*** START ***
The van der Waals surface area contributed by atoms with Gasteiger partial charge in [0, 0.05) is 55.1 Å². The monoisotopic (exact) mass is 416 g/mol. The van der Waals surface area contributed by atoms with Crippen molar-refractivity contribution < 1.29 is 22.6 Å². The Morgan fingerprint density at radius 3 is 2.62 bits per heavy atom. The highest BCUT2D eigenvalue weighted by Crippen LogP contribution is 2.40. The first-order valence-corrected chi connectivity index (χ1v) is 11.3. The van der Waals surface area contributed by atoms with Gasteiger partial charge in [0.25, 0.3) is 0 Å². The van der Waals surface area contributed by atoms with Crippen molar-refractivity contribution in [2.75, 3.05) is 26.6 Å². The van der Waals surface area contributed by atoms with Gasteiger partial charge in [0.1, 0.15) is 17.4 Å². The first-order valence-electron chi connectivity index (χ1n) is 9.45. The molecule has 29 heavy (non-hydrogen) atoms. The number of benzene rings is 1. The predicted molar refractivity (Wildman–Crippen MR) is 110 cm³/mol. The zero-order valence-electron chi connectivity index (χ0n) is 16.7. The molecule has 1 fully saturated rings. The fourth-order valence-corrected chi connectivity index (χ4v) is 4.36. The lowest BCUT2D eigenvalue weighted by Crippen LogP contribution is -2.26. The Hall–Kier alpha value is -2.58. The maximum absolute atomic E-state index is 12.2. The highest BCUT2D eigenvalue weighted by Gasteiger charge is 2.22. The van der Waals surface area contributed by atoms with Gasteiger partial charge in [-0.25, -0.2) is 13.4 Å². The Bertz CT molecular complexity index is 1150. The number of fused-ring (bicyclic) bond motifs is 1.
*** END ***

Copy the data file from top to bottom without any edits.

The van der Waals surface area contributed by atoms with Gasteiger partial charge in [0, 0.05) is 55.1 Å². The monoisotopic (exact) mass is 416 g/mol. The van der Waals surface area contributed by atoms with Crippen molar-refractivity contribution < 1.29 is 22.6 Å². The Morgan fingerprint density at radius 3 is 2.62 bits per heavy atom. The highest BCUT2D eigenvalue weighted by Crippen LogP contribution is 2.40. The first-order valence-corrected chi connectivity index (χ1v) is 11.3. The van der Waals surface area contributed by atoms with Gasteiger partial charge in [0.25, 0.3) is 0 Å². The van der Waals surface area contributed by atoms with Crippen molar-refractivity contribution in [2.75, 3.05) is 26.6 Å². The van der Waals surface area contributed by atoms with Gasteiger partial charge in [0.1, 0.15) is 17.4 Å². The first-order valence-electron chi connectivity index (χ1n) is 9.45. The molecule has 29 heavy (non-hydrogen) atoms. The number of benzene rings is 1. The predicted molar refractivity (Wildman–Crippen MR) is 110 cm³/mol. The zero-order valence-electron chi connectivity index (χ0n) is 16.7. The molecule has 1 fully saturated rings. The fourth-order valence-corrected chi connectivity index (χ4v) is 4.36. The lowest BCUT2D eigenvalue weighted by Crippen LogP contribution is -2.26. The Hall–Kier alpha value is -2.58. The maximum absolute atomic E-state index is 12.2. The highest BCUT2D eigenvalue weighted by Gasteiger charge is 2.22. The van der Waals surface area contributed by atoms with Gasteiger partial charge in [-0.25, -0.2) is 13.4 Å². The Bertz CT molecular complexity index is 1150. The number of fused-ring (bicyclic) bond motifs is 1.